Allen & Unwin

10 Posts Back Home

The Windy Season by Sam Carmody: A disturbing sense of menace with a unique Aussieness

CarmodyStark, the small west Australian coastal town which is the setting for Sam Carmody’s debut novel, The Windy Season, is fictitious. But as anyone who has travelled off the tourist track to the more remote parts of Australia can attest, it exists under a number of aliases. It’s just the kind of town which might, to the outsider, at first seem attractively unusual. But it doesn’t take long to reveal its real character, an undercurrent of menace that makes you look over your shoulder when walking down the road, even on a sunny day.

Stark is the kind of town where society’s flotsam and jetsam turn up. A human gyre. The wounded and the wounders. This is a place where people really do just disappear. Because they want to. Or sometimes because someone else wants them to.

Review: Sarah Maine’s The House Between Tides

AMilneI read Sarah Maine’s debut novel The House Between Tides over a couple of days while enjoying Fiji’s balmy climate. It’s a credit to her ability to create a deep sense of place that the winds whistling through the Outer Hebrides island lost none of their chilly bite, nor the wild seas their temper. It’s 2010 and when the last of her relatives dies and bequeaths her the ancestral home, Hetty Deveraux leaves her troubled relationship and travels to Scotland. She has dreams of restoring the house and potentially opening a hotel on the magnificent rocky outcrop where it is perched.

But when she arrives she find it is less a house than a tumbling down neglected memorial to the brilliant but troubled artist Theo Blake who had lived there until his lonely death. Then a skeleton is unearthed beneath what’s left of the floorboards and Hetty finds herself drawn into a century-old mystery surrounding Theo, his young wife Beatrice and Cameron, the charismatic son of Theo’s estate manager.

Review: Punishment by Anne Holt introduces a new team tackling a frighteningly realistic crime

Punishment, the latest offering from Anne Holt, dubbed the “godmother of modern ApunishmentNorwegian crime fiction” by international Scandi Noir author Jo Nesbo, introduces a new fiction team to her readers. Holt has achieved great acclaim with her Hanne Wilhelmsen series, including the recent Dead Joker and Punishment is the first of the series featuring Superintendent Adam Stubo and psychologist Johanne Vik to be translated into English.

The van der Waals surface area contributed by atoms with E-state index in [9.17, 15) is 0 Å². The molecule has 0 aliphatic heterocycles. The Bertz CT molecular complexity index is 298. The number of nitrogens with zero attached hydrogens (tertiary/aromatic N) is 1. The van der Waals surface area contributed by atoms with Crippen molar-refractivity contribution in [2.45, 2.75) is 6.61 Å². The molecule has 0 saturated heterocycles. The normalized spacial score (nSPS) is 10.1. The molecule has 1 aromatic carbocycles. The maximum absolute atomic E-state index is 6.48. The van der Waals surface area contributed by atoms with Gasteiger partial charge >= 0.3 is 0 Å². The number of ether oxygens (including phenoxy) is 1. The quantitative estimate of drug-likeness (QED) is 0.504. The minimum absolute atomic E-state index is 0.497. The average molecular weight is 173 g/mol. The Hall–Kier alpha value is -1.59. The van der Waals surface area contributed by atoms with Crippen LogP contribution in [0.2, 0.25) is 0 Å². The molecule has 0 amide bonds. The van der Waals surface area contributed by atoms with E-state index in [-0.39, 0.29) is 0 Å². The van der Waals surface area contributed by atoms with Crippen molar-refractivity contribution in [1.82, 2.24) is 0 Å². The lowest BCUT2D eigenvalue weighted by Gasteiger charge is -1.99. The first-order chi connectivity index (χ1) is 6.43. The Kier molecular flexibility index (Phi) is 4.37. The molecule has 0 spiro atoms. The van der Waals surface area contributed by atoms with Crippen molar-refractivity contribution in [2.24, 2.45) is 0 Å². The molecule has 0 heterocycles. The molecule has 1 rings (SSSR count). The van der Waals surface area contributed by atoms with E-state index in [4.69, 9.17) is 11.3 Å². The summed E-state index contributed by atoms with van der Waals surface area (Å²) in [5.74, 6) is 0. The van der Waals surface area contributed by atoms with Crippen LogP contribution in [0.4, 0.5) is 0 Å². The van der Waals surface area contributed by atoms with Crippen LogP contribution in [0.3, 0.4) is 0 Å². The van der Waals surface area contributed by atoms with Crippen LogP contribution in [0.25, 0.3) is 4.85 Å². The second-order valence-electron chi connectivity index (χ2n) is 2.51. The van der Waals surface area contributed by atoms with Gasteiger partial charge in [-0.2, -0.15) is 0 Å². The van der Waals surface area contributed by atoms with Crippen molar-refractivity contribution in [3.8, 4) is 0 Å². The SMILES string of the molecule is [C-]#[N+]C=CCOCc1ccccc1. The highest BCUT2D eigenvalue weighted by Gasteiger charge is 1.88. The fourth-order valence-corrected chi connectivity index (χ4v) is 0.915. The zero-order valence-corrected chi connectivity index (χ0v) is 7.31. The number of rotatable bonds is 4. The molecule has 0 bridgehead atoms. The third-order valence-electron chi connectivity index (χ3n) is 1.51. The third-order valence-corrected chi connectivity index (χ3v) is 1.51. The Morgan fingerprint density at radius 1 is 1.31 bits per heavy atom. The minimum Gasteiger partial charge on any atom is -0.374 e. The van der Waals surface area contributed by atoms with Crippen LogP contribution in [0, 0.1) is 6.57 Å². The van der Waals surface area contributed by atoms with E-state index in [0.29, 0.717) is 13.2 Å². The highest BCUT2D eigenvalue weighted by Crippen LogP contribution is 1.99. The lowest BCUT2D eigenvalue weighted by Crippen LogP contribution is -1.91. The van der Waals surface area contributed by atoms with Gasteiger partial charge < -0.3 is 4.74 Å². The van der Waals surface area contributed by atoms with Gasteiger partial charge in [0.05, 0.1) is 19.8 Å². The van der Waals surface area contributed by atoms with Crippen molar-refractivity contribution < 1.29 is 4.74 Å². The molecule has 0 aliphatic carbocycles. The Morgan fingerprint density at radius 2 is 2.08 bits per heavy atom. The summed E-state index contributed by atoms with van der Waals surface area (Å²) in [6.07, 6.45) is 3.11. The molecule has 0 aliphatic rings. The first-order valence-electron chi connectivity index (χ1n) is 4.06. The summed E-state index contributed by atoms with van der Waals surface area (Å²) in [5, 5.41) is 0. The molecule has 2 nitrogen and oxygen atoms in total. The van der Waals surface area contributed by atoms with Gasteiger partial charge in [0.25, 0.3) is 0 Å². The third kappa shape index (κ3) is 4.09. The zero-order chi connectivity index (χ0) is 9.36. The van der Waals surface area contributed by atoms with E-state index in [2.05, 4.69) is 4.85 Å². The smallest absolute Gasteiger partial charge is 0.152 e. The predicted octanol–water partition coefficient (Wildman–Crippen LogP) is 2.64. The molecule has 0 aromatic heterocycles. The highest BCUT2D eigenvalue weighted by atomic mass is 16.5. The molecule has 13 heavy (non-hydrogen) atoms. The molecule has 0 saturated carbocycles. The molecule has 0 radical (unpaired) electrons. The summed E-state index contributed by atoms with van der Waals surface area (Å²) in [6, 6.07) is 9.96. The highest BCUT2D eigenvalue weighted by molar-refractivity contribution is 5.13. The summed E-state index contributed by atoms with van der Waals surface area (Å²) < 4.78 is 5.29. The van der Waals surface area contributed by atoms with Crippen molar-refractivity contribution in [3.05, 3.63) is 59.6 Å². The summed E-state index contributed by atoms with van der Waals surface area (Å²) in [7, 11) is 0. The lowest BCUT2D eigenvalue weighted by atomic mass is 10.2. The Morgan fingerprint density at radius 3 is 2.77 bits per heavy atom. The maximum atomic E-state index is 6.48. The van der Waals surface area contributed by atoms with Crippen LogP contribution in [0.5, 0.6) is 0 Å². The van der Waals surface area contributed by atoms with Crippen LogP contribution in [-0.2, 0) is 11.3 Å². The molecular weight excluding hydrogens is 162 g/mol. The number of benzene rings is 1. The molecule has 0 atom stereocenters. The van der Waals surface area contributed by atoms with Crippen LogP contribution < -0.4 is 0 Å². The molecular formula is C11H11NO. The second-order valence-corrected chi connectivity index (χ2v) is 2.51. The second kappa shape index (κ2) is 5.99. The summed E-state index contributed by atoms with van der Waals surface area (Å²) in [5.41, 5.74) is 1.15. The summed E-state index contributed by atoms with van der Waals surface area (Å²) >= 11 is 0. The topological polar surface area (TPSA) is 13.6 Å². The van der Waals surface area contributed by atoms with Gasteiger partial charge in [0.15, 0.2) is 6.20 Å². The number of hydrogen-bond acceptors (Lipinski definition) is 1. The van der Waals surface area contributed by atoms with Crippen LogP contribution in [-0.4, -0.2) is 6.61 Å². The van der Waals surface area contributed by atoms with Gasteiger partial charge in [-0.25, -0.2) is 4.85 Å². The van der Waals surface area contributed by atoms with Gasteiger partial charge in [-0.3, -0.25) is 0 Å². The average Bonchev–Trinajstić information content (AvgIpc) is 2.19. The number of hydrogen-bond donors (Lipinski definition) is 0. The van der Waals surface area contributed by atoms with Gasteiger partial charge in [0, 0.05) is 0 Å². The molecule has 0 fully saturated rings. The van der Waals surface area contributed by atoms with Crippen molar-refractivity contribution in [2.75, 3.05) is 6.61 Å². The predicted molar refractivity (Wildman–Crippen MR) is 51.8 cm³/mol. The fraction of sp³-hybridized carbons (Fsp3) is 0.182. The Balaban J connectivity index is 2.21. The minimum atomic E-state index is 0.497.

Holt draws on her experience working for the Oslo Police, as a lawyer and during a period as Norway’s Minister for Justice, to provide a compelling authenticity to her books, not just of the police and judiciary but also their often fraught intersection with the political system. Couple that with intriguing often (as in this case) fairly complex plotting, you can understand why she’s so popular.

Fiction dominates Stella Prize long list 2016 for great books written by female Australian author

StellaLonglist pix

Novels and collections of short stories including work by Elizabeth Harrower, Charlotte Wood and Amanda Lohrey dominate the long list $50,000 annual Stella Prize which celebrates great books, fiction and non-fiction, by female Australian authors. The only non-fiction book to make the list is Small Acts of Disappearance : Essays on Hunger by Fiona  Wright. The full long list is:

Review: Charlotte Wood’s The Natural Way of Things

Charlotte Wood’s latest novel The Natural Way of Things  almost madeNaturalWayofThings it onto my list of Books I Meant to Read in 2015. It’s now on my list of Books I Most Enjoyed Reading in 2015.

Ten young women awake after being drugged and kidnapped, to find themselves prisoners at a remote property somewhere in rural Australia, corralled behind a high electric fence. From the second they arrive they are systematically de-humanized; Shorn of their hair like the sheep that once occupied the run-down sheds, forced to wear old-fashioned Amish style clothing, leashed together, deprived of the most basic sanitation. And all the time subject to misogynistic rants and abuse by two enforcers the brutish Boncer and Teddy the narcissistic yoga addict.

The girls have little in common except that they have been the subject of

Helen Garner, Joan London and Sophie Cunningham on shortlist for $30,000 Kibble Award

joan-london-584x850Some of the finest writing this year is showcased in the shortlist for thevan-Neerven-Ellen_author-photo-584x778 Kibble Literary Award for established authors and the Dobbie Literary Award for a debut published author, both just announced. The shortlisted authors for the Dobbie, which carries a $30,000 prize are: Sophie Cunningham for Warning: The Story of Cyclone Tracy (Text Publishing), Helen Garner,  This House of Grief (Text Publishing) and Joan London (left), The Golden Age (Vintage Australia). The shortlist for the Dobbie Literary Award which has a $5,000 prize are Emily Bitto The Strays (Affirm Press); Ellen van Neerven (right) for Heat and Light (University of Queensland Press) and Christine Piper After Darkness (Allen & Unwin). 

Australia’s emerging young writers get a boost with Hachette’s new $10,000 prize

Australia’s support for its community of vibrant young writers has received another boost with the launch by Hachette Australia of a new prize for emerging writers to be run in conjunction with The Guardian Australia and the Emerging Writers Festival. The winner of the Richell Prize, named after Matt Richell, the former CEO of Hachette Australia  who died suddenly last year, will receive $10,000 in prize money plus one year’s mentoring with one of Hachette Australia’s publishers.

Navigate
Follow

Get the latest posts delivered to your mailbox: